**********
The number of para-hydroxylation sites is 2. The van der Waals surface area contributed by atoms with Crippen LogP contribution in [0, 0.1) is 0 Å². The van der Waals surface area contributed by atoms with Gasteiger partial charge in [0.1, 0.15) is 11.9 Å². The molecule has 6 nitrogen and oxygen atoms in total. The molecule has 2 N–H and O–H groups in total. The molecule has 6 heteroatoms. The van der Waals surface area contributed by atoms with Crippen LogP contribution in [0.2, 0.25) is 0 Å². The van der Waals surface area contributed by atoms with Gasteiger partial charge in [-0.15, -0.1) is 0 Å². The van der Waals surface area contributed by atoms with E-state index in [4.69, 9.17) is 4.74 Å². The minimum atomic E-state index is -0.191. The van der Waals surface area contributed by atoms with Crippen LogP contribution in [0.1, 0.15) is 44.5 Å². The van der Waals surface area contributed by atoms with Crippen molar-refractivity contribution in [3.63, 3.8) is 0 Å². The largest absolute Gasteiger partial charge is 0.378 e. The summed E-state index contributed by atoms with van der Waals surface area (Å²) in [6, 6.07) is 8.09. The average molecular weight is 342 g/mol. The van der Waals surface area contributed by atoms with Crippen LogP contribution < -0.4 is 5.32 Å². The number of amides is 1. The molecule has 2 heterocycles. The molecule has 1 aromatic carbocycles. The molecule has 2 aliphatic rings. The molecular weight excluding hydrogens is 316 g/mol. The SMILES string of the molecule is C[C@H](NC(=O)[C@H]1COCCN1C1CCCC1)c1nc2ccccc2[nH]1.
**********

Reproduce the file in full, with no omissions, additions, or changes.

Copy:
The number of para-hydroxylation sites is 2. The van der Waals surface area contributed by atoms with Crippen LogP contribution in [0, 0.1) is 0 Å². The van der Waals surface area contributed by atoms with Gasteiger partial charge in [0.1, 0.15) is 11.9 Å². The molecule has 6 nitrogen and oxygen atoms in total. The molecule has 2 N–H and O–H groups in total. The molecule has 6 heteroatoms. The van der Waals surface area contributed by atoms with Crippen LogP contribution in [0.2, 0.25) is 0 Å². The van der Waals surface area contributed by atoms with Gasteiger partial charge in [-0.15, -0.1) is 0 Å². The van der Waals surface area contributed by atoms with E-state index in [4.69, 9.17) is 4.74 Å². The minimum atomic E-state index is -0.191. The van der Waals surface area contributed by atoms with Crippen LogP contribution in [0.1, 0.15) is 44.5 Å². The van der Waals surface area contributed by atoms with Crippen molar-refractivity contribution in [3.63, 3.8) is 0 Å². The largest absolute Gasteiger partial charge is 0.378 e. The summed E-state index contributed by atoms with van der Waals surface area (Å²) in [6, 6.07) is 8.09. The average molecular weight is 342 g/mol. The van der Waals surface area contributed by atoms with Crippen LogP contribution < -0.4 is 5.32 Å². The number of amides is 1. The molecule has 2 heterocycles. The molecule has 1 aromatic carbocycles. The molecule has 2 aliphatic rings. The molecular weight excluding hydrogens is 316 g/mol. The SMILES string of the molecule is C[C@H](NC(=O)[C@H]1COCCN1C1CCCC1)c1nc2ccccc2[nH]1.